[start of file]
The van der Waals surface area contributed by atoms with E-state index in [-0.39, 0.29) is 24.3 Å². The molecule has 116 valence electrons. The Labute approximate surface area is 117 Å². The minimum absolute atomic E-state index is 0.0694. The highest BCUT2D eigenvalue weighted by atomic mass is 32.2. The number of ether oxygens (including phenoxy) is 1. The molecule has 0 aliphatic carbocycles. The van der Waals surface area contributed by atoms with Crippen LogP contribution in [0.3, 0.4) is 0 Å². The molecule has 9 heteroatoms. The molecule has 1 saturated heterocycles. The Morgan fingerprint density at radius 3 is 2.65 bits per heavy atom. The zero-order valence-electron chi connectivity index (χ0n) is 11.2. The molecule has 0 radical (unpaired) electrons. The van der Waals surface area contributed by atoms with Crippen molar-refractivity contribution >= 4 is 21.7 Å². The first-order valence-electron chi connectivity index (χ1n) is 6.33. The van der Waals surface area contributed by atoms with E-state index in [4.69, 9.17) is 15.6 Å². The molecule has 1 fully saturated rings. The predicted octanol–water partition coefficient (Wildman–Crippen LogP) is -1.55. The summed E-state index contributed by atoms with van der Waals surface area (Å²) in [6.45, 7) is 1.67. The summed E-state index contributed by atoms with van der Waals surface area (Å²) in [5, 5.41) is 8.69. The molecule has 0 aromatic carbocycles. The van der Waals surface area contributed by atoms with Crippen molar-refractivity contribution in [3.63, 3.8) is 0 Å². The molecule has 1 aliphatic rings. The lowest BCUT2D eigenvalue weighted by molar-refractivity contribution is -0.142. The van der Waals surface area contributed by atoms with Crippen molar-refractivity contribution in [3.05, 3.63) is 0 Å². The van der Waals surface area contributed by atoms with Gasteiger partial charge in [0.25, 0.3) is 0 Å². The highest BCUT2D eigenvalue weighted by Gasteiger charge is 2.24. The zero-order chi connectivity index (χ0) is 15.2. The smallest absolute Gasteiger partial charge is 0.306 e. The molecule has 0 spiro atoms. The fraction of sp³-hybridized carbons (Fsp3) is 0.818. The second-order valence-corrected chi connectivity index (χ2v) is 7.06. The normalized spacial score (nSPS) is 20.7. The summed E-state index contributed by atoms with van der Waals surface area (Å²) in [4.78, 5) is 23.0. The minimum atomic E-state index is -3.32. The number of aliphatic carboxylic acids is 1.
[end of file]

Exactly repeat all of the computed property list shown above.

The van der Waals surface area contributed by atoms with E-state index in [-0.39, 0.29) is 24.3 Å². The molecule has 116 valence electrons. The Labute approximate surface area is 117 Å². The minimum absolute atomic E-state index is 0.0694. The highest BCUT2D eigenvalue weighted by atomic mass is 32.2. The number of ether oxygens (including phenoxy) is 1. The molecule has 0 aliphatic carbocycles. The van der Waals surface area contributed by atoms with Crippen LogP contribution in [0.3, 0.4) is 0 Å². The molecule has 9 heteroatoms. The molecule has 1 saturated heterocycles. The Morgan fingerprint density at radius 3 is 2.65 bits per heavy atom. The zero-order valence-electron chi connectivity index (χ0n) is 11.2. The molecule has 0 radical (unpaired) electrons. The van der Waals surface area contributed by atoms with Crippen molar-refractivity contribution >= 4 is 21.7 Å². The first-order valence-electron chi connectivity index (χ1n) is 6.33. The van der Waals surface area contributed by atoms with E-state index in [4.69, 9.17) is 15.6 Å². The molecule has 1 fully saturated rings. The predicted octanol–water partition coefficient (Wildman–Crippen LogP) is -1.55. The summed E-state index contributed by atoms with van der Waals surface area (Å²) in [6.45, 7) is 1.67. The summed E-state index contributed by atoms with van der Waals surface area (Å²) in [5, 5.41) is 8.69. The molecule has 0 aromatic carbocycles. The van der Waals surface area contributed by atoms with Crippen molar-refractivity contribution in [3.63, 3.8) is 0 Å². The molecule has 1 aliphatic rings. The lowest BCUT2D eigenvalue weighted by molar-refractivity contribution is -0.142. The van der Waals surface area contributed by atoms with Crippen molar-refractivity contribution in [3.05, 3.63) is 0 Å². The van der Waals surface area contributed by atoms with Gasteiger partial charge in [0.25, 0.3) is 0 Å². The highest BCUT2D eigenvalue weighted by Gasteiger charge is 2.24. The zero-order chi connectivity index (χ0) is 15.2. The smallest absolute Gasteiger partial charge is 0.306 e. The molecule has 0 spiro atoms. The fraction of sp³-hybridized carbons (Fsp3) is 0.818. The second-order valence-corrected chi connectivity index (χ2v) is 7.06. The normalized spacial score (nSPS) is 20.7. The summed E-state index contributed by atoms with van der Waals surface area (Å²) in [4.78, 5) is 23.0. The minimum atomic E-state index is -3.32. The number of aliphatic carboxylic acids is 1.